Bornean Orangutan Primate
The Bornean Orangutan Primate is tremendous panic throughout the island; They are clearly absent or unusual in the southeast, jungles between the river Rheez in central Sarawak and Padas river in Western Sabah.
Bornean Orangutan Primate is preferable in the lower terrains below 500 m ASL, but some people can also be found in highland dwellings, for example, 1,500 meters in Kinabalu National Park Large rivers are natural obstacles that are immutable to these animals and limit their dispersion.
The Bornean Orangutan Primate and the Sumatran orangutan diverged about 400,000 years ago, with a continued low level of gene flow between them since then
The Bornean Orangutan Primate two orangutan species were considered merely subspecies until 1996, they Bornean Orangutan Primate were elevated to species following sequencing of their mitochondrial DNA.
Bornean Orangutan Primate Facts:
- Length: 72-97 cm (28-38 in)
- Weight: 30-85 kg (66-185 lb)
- Social unit: Individual
- Status: Critically endangered
The orangutan is very much a tree-dwelling animal, feeding, sleeping, and breeding in the forest canopy, with only males occasionally coming to ground It spends most of the day looking for and eating fruit and other food, and at night it builds a sleeping platform by weaving branches together.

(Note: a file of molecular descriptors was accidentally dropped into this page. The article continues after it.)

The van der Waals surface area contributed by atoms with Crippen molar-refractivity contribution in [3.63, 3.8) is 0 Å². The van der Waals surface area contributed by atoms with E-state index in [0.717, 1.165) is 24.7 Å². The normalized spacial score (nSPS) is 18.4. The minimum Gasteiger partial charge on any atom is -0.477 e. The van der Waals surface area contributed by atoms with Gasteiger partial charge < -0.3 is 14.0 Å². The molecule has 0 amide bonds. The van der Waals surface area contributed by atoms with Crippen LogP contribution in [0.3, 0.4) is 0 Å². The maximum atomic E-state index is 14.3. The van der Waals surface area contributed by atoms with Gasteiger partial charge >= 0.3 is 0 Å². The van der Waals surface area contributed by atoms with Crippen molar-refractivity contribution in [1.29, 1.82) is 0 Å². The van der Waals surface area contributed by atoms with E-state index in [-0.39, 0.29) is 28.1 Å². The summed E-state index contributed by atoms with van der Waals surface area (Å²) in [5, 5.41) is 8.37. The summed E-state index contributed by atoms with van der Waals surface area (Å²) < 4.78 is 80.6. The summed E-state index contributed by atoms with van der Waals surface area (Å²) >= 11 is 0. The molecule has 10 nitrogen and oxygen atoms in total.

The female gives birth in a treetop nest, and the tiny infant clings to its mother as she clambers about the canopy.
The pair will stay together until the youngster is about 8 years old. Orangutans live in widely scattered communities probably determined by the availability of food. They are mainly solitary, but may meet up with others at fruit trees, and adolescent females may travel together for 2 or 3 days.
All will be aware of neighbouring males from their roaring “long-calls”. Until fairly recently, orangutans were considered to be a single species – Pongo pygmaeus.
Genetic research has now led to 2 distinct species being recognized: the Bornean and the Sumatran (Pongo abelli). Loss of habitat presents the main threat to both species as their forest homelands are destroyed by logging and fire.
It is estimated that Bornean orangutans now number, 45,000-69,000, while as few as C. 7,300 Sumatran orangutans survive.
“PERSON OF THE FOREST”
The male orangutan which means person of the forest in Malay looks strikingly different from the female, with large cheek pads (which grow bigger as the animals age), a long beard and moustache, and a hanging throat pouch. He also has long arm hair, which hangs like a Cape when the arms are outstretched.
FOOD FROM THE FOREST
Fruit is the favourite food of orangutans, but they will also eat other parts of plants, as well as honey, small animals such as lizards, termites and nestling birds, and eggs.
A mother and her offspring forage together in the forest plucking fruit and leaves from the trees.
Orangutans use their hands and teeth to prepare their food, stripping plants and peeling fruit to expose the succulent flesh.